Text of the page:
Giving sustenance

“Monks, if people knew, as I know, the result of giving and sharing, they would not eat without having given, nor would they allow the stain of miserliness to obsess them and take root in their minds. Even if it were their last morsel, their last mouthful, they would not eat without having shared it, if there were someone to share it with. But, monks, as people do not know, as I know, the result of giving and sharing, they eat without having given, and the stain of miserliness obsesses them and takes root in their minds.” (Itivuttaka 26, translated by Bhikkhu Bodhi)

It may be difficult for us to imagine being hungry, having only one bite of food, and thinking of sharing that bite with someone else in need. All three parts of that scenario are likely to be outside of our experience. But what can we take from this verse? We can notice how we relate to food. Do we eat without thinking? Do we get cranky if we’re served something we don’t like, or if we have to wait longer than anticipated for a meal? When was the last time we actually felt hungry?

When we enjoy food (or anything), are we aware of our good fortune in having enough? Do we remember that there are many people in the world, perhaps not very far away, who face hunger or malnutrition?

A few ways we might share our good fortune are by donating money or food to a local food bank, or by volunteering at Meals on Wheels or at any source of nourishment for those in need. There are also international charities that focus on bringing food and water sustainability to those in dire need – Buddhist Global Relief, for example.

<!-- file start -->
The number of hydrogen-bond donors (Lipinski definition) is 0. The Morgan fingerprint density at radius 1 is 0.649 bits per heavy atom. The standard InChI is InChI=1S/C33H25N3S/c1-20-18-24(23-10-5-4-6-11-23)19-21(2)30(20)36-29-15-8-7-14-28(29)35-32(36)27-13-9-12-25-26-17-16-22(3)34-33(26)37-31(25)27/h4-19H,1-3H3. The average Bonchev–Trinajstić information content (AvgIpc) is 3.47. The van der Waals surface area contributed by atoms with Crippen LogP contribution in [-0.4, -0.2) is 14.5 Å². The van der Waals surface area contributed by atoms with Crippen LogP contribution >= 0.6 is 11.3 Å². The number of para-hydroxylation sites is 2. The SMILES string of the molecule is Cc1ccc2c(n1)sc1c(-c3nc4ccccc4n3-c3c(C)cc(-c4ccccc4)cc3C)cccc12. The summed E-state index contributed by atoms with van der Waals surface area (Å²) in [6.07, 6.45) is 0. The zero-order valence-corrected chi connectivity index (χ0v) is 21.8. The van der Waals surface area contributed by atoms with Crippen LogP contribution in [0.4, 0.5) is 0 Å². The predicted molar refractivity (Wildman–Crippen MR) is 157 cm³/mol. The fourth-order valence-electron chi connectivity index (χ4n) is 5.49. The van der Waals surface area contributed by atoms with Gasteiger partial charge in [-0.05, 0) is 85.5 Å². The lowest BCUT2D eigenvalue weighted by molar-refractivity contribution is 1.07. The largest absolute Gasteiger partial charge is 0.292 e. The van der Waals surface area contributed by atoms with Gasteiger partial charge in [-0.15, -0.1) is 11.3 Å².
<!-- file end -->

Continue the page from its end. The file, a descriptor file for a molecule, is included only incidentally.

Giving food has a special place in the practice of generosity because it is (along with water) the most essential element for keeping our bodies alive. By giving food, by remembering whenever we eat that others also need to eat, we strike at the heart of our own greedy tendencies.

Conquer stinginess with giving (from Dhp 223, translated by Gil Fronsdal)

Sharing our time and attention are also important ways of giving, and provide similar benefits to our inner life. Whenever we give, we are countering our natural selfishness with the equally natural (and much pleasanter) energy of generosity. We only need to remember (and re-remember) this principle for it to do its work.

About lynnjkelly

Australian/American. Practicing Buddhist.
This entry was posted in Generosity, Perfections. Bookmark the permalink.

2 Responses to Giving sustenance

  1. Jeff Mondry says:

    Thank you again I look forward to your posts Sending love Jeff Mondry


  2. joyce says:

    I often think about Sujata, the young woman in the mythic tale of the Buddha’s life, who fed him rice-milk when he was near to starvation because of his extreme ascetic practices. It was her understanding of the need for nourishment, and her willingness to offer it, that allowed the Buddha to survive, thrive, and go on to a life of teaching which continues to nourish us today. Thanks for you post, Lynn–an offer of nourishment itself.

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